U.S. announces the end of anti-satellite missile tests, calling on Russia, China and India to follow suit

U.S. Vice President Kamala Harris issued an official statement saying that the United States is pledging to stop testing anti-satellite missiles and urging other countries to follow the U.S. lead.

An anti-satellite weapons (ASAT) test is a military demonstration in which a spacecraft in orbit is destroyed by a missile system. Historically, countries testing anti-satellite systems have done so by destroying their own satellites in space.

This U.S. plan was born late last year after the Russian military destroyed a failed satellite with an anti-satellite system on Nov. 15. In the process, thousands of pieces of debris formed in low-Earth orbit that threatened the International Space Station.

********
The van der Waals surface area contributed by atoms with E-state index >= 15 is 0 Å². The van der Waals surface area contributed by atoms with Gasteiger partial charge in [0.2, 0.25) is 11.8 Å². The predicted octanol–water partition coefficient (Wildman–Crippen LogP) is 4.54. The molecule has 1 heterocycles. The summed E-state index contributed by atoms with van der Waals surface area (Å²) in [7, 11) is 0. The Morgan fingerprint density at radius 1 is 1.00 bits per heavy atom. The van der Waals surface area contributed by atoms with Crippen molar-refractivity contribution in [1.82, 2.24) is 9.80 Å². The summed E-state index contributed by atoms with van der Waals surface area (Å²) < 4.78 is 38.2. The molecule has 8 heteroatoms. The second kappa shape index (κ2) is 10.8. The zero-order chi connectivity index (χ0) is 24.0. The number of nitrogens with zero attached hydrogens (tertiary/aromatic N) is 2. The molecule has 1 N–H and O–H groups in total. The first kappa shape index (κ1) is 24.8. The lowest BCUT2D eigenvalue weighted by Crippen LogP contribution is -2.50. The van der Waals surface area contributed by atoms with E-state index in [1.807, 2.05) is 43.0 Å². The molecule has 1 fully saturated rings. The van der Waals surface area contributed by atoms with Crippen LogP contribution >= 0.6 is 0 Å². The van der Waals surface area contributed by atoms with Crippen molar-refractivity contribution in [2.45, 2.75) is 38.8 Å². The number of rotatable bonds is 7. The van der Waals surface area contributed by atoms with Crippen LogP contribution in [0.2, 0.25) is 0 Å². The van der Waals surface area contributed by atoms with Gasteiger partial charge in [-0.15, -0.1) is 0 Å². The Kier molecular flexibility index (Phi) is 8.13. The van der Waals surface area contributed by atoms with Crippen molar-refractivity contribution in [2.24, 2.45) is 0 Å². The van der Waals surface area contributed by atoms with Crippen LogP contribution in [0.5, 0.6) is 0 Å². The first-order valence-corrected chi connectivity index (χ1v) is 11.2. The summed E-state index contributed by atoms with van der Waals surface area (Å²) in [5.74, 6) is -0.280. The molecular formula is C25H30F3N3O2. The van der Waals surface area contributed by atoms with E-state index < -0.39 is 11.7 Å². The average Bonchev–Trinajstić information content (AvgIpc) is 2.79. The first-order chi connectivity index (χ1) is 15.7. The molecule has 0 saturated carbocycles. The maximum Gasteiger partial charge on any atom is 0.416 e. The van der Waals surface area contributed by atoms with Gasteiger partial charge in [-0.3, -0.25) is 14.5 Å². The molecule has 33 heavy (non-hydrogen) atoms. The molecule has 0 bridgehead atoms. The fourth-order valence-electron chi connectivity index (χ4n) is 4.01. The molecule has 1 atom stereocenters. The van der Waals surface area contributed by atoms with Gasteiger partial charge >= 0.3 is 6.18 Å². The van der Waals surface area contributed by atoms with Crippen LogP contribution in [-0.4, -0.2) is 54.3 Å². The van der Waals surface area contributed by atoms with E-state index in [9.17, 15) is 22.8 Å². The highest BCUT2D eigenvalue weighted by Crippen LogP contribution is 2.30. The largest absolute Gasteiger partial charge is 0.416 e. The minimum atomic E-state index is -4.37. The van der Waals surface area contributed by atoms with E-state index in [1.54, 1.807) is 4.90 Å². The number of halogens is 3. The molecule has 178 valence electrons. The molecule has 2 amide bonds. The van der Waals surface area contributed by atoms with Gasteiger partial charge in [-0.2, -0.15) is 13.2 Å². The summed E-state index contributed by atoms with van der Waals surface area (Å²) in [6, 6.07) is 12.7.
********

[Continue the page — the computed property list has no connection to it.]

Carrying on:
Back in December, Kamala Harris tasked a relevant group to work with other agencies and develop proposals that would establish new national space security standards. The U.S. anti-satellite security pledge marks the first step in this direction. The White House emphasized that “the United States is the first country to make a declaration to end such tests.”

To date, four countries — the United States, Russia, China and India — have destroyed their own satellites in anti-satellite tests. The last time the U.S. destroyed a satellite was in 2008, when the U.S. Navy launched a modified SM-3 missile that shot down the defective National Reconnaissance Office USA-193 satellite.

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